Sometimes we are reminded just how different classes can be.
Earlier this year I did this project with my Use of Maths class. It went well, they worked hard and were proud of the networks they had drawn; and they really understood the link ebtween that and the matrix. We had a bunch of good discussions about real life things; like logistics, mistakes we can make when getting information off the internet (Ashford International versus Ashford, Surrey – you don’t wanna get the wrong one to start your holiday!)
So I whipped the same project out for one of my AS Decision groups who had just learned about netowrks and matrix representation.
All the good stuff we got before was lost in a cacophony of hatred of worded things, the frustration of having to redraw networks when they get too confusing just because of where you have placed your locations. The size of the matrix was too intimidating. The searching online for train times was pointless to them because the lack of a definite answer was unsatisfying.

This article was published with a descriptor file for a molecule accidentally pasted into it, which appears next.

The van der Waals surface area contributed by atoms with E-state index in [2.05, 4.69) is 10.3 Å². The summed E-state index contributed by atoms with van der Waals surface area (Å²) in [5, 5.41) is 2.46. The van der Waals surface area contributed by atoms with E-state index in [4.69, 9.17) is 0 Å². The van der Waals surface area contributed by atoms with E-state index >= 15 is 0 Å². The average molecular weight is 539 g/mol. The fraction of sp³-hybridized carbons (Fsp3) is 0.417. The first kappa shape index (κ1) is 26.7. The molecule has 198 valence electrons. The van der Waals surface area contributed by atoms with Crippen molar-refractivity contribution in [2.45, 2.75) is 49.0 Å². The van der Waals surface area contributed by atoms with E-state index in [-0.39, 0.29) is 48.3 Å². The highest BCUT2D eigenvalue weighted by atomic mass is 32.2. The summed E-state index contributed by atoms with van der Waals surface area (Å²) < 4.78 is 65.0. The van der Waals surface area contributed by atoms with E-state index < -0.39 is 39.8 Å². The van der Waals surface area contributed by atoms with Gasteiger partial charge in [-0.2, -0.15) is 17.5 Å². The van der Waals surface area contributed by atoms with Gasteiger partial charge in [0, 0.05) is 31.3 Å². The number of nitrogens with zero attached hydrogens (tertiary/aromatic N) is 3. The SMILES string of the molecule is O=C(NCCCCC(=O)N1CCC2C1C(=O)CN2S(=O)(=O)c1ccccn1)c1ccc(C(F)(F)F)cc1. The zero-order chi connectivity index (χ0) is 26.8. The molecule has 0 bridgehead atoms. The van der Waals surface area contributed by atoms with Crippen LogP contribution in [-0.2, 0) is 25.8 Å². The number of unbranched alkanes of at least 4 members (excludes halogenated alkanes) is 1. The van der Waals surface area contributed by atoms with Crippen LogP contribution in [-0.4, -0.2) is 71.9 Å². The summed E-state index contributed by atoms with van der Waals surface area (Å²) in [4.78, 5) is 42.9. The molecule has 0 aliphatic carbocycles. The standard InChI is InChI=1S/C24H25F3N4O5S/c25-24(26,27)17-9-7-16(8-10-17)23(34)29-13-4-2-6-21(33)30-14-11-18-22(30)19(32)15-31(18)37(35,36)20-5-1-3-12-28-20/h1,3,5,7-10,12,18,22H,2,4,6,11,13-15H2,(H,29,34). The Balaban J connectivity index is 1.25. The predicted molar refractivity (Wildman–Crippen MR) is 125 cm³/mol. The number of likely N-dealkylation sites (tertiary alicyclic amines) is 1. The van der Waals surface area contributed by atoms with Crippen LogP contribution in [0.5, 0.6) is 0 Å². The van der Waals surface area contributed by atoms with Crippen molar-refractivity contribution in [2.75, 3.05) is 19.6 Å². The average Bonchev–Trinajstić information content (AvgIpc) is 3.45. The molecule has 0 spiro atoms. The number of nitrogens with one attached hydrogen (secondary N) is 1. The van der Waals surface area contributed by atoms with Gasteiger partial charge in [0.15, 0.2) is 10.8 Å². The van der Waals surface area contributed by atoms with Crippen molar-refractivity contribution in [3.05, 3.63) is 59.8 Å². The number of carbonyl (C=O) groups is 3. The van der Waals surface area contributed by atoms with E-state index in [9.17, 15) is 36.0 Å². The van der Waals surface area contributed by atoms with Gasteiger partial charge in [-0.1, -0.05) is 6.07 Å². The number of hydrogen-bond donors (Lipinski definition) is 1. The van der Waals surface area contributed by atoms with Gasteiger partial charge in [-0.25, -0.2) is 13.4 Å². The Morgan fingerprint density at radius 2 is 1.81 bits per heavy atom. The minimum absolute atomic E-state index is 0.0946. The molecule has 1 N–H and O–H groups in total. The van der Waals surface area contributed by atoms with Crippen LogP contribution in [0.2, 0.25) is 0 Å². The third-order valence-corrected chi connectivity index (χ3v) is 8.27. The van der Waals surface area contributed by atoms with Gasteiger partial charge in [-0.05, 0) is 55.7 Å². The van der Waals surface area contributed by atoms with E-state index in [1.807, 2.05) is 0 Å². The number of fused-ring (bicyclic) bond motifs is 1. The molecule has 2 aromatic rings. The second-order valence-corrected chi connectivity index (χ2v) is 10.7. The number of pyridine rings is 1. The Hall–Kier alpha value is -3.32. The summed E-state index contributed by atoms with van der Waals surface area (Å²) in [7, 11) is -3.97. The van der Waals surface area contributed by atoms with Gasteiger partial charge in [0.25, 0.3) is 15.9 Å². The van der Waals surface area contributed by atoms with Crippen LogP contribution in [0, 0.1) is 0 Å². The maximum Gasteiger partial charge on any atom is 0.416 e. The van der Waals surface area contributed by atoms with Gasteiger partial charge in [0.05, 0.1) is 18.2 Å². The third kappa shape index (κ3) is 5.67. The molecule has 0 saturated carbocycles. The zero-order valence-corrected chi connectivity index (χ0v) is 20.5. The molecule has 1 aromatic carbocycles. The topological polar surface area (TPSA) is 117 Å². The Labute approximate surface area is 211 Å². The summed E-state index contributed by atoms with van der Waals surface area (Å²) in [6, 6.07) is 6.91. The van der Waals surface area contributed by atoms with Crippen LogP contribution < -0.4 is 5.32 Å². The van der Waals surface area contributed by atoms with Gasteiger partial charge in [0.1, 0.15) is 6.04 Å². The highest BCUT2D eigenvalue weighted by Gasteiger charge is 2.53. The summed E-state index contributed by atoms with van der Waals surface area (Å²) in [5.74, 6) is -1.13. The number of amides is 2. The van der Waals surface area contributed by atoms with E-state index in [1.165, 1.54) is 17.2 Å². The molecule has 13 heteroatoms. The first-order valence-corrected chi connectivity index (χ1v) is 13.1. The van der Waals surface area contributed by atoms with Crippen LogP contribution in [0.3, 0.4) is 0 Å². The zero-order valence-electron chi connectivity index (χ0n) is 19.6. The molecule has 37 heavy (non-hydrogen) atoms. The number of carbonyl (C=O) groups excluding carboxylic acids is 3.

We got there in the end, but rather than being a productive struggle experience, it was a frustrating battle that used up a lot of my currency as a teacher. So now I gotta reflect on that.
What was different:
- The class is generally higher ability.
- They have spent the last few months working on mostly algebra and trig, with one acceptable answer to questions, as opposed to use fo maths, who are more used to ‘nasty’ answers
- I feel like context is not really important to a lot of the AS students – their intellectual need is to pass the exma with the best score possible
- I didn’t give them the Map of England to locate the towns on
That last point is the big one for me; everything else is something I can’t directly control but I think that map was actually a big abstraction step I took away.
That’s bad. I forgot the point of the task. To go from information to a graph based in reality to a network that abstracts that, to the higher abstraction level of a matrix, completely removed from the actual location of the towns.
By removing a rung from the ladder of abstraction and forcing them to enter at a higher stage I gutted a task.
So it’s time to damn well put that map back in, and to go back and reassess tasks with this in mind. Those lower abstraction levels are so important.
I’ll let you know how it goes.